Tag Archives: music

These boxes make music out of metal and wood

via Arduino Blog

mechbox

Les Boites Mécaniques are a set of four automated boxes that produce music out of wood and metal. These experimental instruments enable anyone to explore the magic of making sound by pressing buttons on a remote, which activate each respective device to vibrate, knock, and rub materials.

The boxes were developed by Kogumi‘s Anatole Buttin and Yan Godat for educational electronic music workshops, and can be played either solo or in unison. There’s even a mode that allows users to control it all via MIDI notes on a computer.

In terms of hardware, each box is equipped with an Arduino Uno, a TLC59711 LED driver, step motors with AccelStepper library and a 3D-printed microstep driver.

Watch the video below to see how it all comes together to create a unique sound!

RecordShelf – vinyl selection lightshow spectacular

via Raspberry Pi

Mike Smith wanted to be able to locate specific records in his collection with ease, so he turned to a Raspberry Pi for assistance.

A web server running on the Pi catalogues his vast vinyl collection. Upon selecting a specific record, the appropriate shelf lights up, followed by a single NeoPixel highlighting the record’s location.

recordShelf demo 2

recordShelf helps organize and visualize dat about your record collection. This is my second video demonstrating it’s latest form.

The lights are controlled with Adafruit’s FadeCandy, a dithering USB controller driver with its own software that allows for easier direction of a NeoPixel. It also puts on a pretty nifty light show.

Records can be selected via artist, title, record label, a unique index number, or even vinyl colour. This also allowed for Mike to select all records in a specific category and highlight them at once; how many records by a specific artist or label, for example.

RecordShelf

Further down the line, Mike is also planning on RFID support, allowing him to scan a record and have the appropriate shelf light up to indicate where it should be stored. Keep up to date with the build via the project’s Hackaday.io page.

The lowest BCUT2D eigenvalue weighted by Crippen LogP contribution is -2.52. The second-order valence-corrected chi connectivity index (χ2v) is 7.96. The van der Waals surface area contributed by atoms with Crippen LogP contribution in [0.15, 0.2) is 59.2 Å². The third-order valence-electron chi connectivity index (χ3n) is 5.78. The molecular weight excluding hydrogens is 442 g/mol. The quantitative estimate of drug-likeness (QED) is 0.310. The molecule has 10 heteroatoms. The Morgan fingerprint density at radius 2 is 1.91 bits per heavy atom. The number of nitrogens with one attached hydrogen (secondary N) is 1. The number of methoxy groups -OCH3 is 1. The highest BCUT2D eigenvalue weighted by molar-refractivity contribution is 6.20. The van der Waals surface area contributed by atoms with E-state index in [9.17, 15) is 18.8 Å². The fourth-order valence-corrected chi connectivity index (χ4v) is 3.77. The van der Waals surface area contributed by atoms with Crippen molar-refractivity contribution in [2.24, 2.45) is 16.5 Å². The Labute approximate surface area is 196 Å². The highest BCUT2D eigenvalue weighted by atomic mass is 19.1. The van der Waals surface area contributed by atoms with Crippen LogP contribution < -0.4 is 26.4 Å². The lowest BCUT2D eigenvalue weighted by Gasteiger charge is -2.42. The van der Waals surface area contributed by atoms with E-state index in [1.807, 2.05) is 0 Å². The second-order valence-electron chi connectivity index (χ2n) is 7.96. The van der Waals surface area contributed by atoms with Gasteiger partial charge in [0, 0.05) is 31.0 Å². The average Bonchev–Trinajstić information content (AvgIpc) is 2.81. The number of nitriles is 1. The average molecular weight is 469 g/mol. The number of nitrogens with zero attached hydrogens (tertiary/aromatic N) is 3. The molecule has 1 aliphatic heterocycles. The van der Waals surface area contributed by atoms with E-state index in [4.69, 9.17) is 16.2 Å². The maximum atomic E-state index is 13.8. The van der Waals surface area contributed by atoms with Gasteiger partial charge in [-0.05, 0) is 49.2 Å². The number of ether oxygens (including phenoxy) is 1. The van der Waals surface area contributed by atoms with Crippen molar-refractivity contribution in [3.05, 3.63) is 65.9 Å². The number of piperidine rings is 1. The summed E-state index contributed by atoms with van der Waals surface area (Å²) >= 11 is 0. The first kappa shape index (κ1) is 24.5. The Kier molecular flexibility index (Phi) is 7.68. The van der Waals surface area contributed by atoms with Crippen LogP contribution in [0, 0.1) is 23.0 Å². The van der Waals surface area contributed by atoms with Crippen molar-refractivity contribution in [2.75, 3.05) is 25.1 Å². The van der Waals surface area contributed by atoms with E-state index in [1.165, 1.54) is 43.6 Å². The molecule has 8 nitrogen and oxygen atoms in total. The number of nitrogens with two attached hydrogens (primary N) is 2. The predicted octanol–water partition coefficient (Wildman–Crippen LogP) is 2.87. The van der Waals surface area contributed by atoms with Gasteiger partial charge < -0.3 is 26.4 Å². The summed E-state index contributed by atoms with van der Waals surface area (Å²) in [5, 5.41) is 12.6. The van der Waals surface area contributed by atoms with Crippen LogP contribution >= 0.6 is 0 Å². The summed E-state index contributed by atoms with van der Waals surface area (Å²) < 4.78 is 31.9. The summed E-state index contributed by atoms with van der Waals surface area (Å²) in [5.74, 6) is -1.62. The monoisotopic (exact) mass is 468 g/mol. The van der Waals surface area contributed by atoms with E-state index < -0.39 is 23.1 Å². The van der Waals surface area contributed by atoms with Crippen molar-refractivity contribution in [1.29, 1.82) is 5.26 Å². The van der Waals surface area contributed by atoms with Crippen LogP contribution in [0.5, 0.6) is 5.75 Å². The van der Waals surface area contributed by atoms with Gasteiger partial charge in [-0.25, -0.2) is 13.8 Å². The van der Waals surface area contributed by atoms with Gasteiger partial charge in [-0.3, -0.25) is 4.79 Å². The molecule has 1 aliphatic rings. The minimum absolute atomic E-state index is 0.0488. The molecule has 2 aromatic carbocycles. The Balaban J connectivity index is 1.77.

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Doorjam – play your own theme music

via Raspberry Pi

Have you ever dreamed about having your own theme music? That perfect song that reflects your mood as you enter a room, drawing the attention of others towards you?

I know I have. Though that might be due to my desire to live in a Disney movie, or maybe just because I spent three years studying drama and live in a constant state of theatrical bliss.

Whatever the reason, it’s fair to say that Doorjam is an awesome build.

Doorjam

Walk into your theme song. Powered by Spotify. http://doorjam.in

Using a WiFi dongle, repurposed as an iBeacon, the Doorjam mobile phone app allows you to select your theme song from Spotify and play it via a boombox when you are in range.

Stick-figure diagram showing the way Doorjam lets you choose your theme music and plays it when you're within range

The team at redpepper have made the build code available publicly, taking makers through a step-by-step tutorial on their website.

So while we work on our own Doorjam build, why don’t you tell us what your ultimate theme music would be?

And for inspiration, I’ll hand over to Joseph…

(500) Days of Summer – “You Make My Dreams Come True” by Hall & Oates [HD VIDEO CLIP]